Maybe you were scared off after measuring the thickness of Grapes of Wrath. Start here. Or maybe you’re a longtime Steinbeck fan and know his bibliography inside and out. Still start here. While the author published 33 books over his life, many, including Mice, were in novella form, which falls in length somewhere between a long short story and a short novel. Published in 1937, the story follows George Milton and Lennie Small, two out-of-work drifters during the Great Depression looking for work in the agriculturally rich area of Central California.
It’s sympathetic to its luckless characters and tender with their hopeful outlook, despite the fact that all the cards stacked against them. Steinbeck is, as always, rooting for the little man. Beyond its elucidation of themes and sympathies that remain the author’s life and work, the book has been adapted to theater, TV, and cinema, making it a must-read.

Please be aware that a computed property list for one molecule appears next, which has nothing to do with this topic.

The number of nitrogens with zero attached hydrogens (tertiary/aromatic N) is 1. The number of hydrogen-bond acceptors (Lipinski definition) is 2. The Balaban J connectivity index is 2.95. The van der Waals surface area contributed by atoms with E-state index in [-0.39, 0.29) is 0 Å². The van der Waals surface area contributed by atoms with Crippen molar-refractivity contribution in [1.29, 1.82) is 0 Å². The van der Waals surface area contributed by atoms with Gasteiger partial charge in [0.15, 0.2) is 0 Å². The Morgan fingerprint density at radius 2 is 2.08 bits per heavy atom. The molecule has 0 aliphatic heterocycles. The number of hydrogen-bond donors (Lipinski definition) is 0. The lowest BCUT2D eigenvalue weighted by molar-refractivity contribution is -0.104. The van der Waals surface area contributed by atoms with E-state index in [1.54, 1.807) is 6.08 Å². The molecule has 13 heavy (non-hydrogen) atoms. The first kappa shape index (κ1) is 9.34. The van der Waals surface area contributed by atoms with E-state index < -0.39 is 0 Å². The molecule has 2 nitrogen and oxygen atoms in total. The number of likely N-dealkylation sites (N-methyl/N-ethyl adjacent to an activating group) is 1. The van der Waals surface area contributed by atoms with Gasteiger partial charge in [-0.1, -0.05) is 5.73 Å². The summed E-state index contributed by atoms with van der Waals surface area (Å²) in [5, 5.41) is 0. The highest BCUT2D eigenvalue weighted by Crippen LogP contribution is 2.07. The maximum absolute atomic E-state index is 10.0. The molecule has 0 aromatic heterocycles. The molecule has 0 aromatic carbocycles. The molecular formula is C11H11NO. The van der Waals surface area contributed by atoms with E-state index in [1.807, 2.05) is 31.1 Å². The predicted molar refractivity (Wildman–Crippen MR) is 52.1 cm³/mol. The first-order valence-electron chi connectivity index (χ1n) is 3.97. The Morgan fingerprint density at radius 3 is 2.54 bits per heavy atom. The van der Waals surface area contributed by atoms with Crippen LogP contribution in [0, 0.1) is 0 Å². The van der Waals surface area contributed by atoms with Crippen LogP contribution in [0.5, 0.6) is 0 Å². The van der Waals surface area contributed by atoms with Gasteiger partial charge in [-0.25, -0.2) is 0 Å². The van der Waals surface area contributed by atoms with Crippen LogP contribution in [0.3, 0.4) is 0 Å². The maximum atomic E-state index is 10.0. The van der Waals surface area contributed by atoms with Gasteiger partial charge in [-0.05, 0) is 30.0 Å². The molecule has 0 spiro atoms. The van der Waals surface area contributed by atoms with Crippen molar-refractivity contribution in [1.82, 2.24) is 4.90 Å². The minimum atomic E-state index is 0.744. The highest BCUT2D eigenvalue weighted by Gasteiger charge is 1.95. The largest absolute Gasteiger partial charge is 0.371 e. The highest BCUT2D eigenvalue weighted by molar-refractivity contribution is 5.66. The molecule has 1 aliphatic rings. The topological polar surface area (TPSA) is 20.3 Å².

A body of work can be sliced up in numerous ways: into epochs, archetypes, and even series. But Cannery belongs on this list because it’s one of Steinbeck’s few comedies. Its sundry cast of characters includes a marine biologist, a grocery owner, and a band of derelicts that spend a good portion of their lives drunk as a band of skunks. It’s under this influence that those derelicts, intending to throw a party for the marine biologist, completely trash his home and lab. Despite the humor throughout, Steinbeck shows his trademark sympathy to his characters, regardless of their shortcomings. Its influence was such that the place that inspired it, Ocean View Avenue in Monterey, Calif., was renamed Cannery Row in honor of the book in 1958.